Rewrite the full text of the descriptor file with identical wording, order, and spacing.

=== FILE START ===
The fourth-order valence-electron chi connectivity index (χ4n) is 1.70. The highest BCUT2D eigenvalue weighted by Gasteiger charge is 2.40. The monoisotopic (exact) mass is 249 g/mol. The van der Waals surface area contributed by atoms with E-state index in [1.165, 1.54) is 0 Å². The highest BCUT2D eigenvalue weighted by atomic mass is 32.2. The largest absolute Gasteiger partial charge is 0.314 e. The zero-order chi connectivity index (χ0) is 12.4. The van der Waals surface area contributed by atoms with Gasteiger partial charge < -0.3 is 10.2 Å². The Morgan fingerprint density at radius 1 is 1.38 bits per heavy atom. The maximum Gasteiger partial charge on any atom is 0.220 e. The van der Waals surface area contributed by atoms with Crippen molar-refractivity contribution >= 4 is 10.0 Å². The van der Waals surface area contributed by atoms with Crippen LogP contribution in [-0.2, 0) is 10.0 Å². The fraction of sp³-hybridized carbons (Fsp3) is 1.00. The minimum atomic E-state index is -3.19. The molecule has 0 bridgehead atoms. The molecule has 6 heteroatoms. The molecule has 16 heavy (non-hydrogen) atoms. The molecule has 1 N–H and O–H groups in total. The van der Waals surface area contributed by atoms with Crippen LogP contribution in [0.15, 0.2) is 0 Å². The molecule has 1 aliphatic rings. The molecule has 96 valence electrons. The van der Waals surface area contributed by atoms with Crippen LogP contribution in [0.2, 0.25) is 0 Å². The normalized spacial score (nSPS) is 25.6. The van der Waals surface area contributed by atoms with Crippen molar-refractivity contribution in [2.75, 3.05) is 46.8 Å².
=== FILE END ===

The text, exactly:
The fourth-order valence-electron chi connectivity index (χ4n) is 1.70. The highest BCUT2D eigenvalue weighted by Gasteiger charge is 2.40. The monoisotopic (exact) mass is 249 g/mol. The van der Waals surface area contributed by atoms with E-state index in [1.165, 1.54) is 0 Å². The highest BCUT2D eigenvalue weighted by atomic mass is 32.2. The largest absolute Gasteiger partial charge is 0.314 e. The zero-order chi connectivity index (χ0) is 12.4. The van der Waals surface area contributed by atoms with Gasteiger partial charge < -0.3 is 10.2 Å². The Morgan fingerprint density at radius 1 is 1.38 bits per heavy atom. The maximum Gasteiger partial charge on any atom is 0.220 e. The van der Waals surface area contributed by atoms with Crippen molar-refractivity contribution >= 4 is 10.0 Å². The van der Waals surface area contributed by atoms with Crippen LogP contribution in [-0.2, 0) is 10.0 Å². The fraction of sp³-hybridized carbons (Fsp3) is 1.00. The minimum atomic E-state index is -3.19. The molecule has 0 bridgehead atoms. The molecule has 6 heteroatoms. The molecule has 16 heavy (non-hydrogen) atoms. The molecule has 1 N–H and O–H groups in total. The van der Waals surface area contributed by atoms with Crippen LogP contribution in [0.15, 0.2) is 0 Å². The molecule has 1 aliphatic rings. The molecule has 96 valence electrons. The van der Waals surface area contributed by atoms with Crippen LogP contribution in [0.2, 0.25) is 0 Å². The normalized spacial score (nSPS) is 25.6. The van der Waals surface area contributed by atoms with Crippen molar-refractivity contribution in [2.75, 3.05) is 46.8 Å².